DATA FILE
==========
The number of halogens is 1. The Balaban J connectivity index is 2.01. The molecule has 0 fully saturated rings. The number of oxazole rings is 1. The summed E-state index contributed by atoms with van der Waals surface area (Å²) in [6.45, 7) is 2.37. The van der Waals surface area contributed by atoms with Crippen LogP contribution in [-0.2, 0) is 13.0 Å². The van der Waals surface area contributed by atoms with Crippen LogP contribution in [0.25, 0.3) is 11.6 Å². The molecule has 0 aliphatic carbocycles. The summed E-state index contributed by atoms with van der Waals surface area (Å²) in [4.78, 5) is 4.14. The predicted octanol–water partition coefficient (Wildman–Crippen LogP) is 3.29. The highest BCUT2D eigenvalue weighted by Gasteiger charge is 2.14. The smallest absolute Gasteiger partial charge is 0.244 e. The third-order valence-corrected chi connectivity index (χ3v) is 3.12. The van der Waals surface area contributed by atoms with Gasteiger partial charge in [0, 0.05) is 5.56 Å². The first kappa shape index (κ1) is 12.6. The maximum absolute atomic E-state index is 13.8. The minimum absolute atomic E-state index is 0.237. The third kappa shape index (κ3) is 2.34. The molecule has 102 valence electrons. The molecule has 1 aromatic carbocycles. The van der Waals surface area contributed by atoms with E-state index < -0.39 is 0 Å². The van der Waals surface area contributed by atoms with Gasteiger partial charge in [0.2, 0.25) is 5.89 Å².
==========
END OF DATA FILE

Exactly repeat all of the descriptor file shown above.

The number of halogens is 1. The Balaban J connectivity index is 2.01. The molecule has 0 fully saturated rings. The number of oxazole rings is 1. The summed E-state index contributed by atoms with van der Waals surface area (Å²) in [6.45, 7) is 2.37. The van der Waals surface area contributed by atoms with Crippen LogP contribution in [-0.2, 0) is 13.0 Å². The van der Waals surface area contributed by atoms with Crippen LogP contribution in [0.25, 0.3) is 11.6 Å². The molecule has 0 aliphatic carbocycles. The summed E-state index contributed by atoms with van der Waals surface area (Å²) in [4.78, 5) is 4.14. The predicted octanol–water partition coefficient (Wildman–Crippen LogP) is 3.29. The highest BCUT2D eigenvalue weighted by Gasteiger charge is 2.14. The smallest absolute Gasteiger partial charge is 0.244 e. The third-order valence-corrected chi connectivity index (χ3v) is 3.12. The van der Waals surface area contributed by atoms with Gasteiger partial charge in [0, 0.05) is 5.56 Å². The first kappa shape index (κ1) is 12.6. The maximum absolute atomic E-state index is 13.8. The minimum absolute atomic E-state index is 0.237. The third kappa shape index (κ3) is 2.34. The molecule has 102 valence electrons. The molecule has 1 aromatic carbocycles. The van der Waals surface area contributed by atoms with E-state index < -0.39 is 0 Å². The van der Waals surface area contributed by atoms with Gasteiger partial charge in [0.2, 0.25) is 5.89 Å².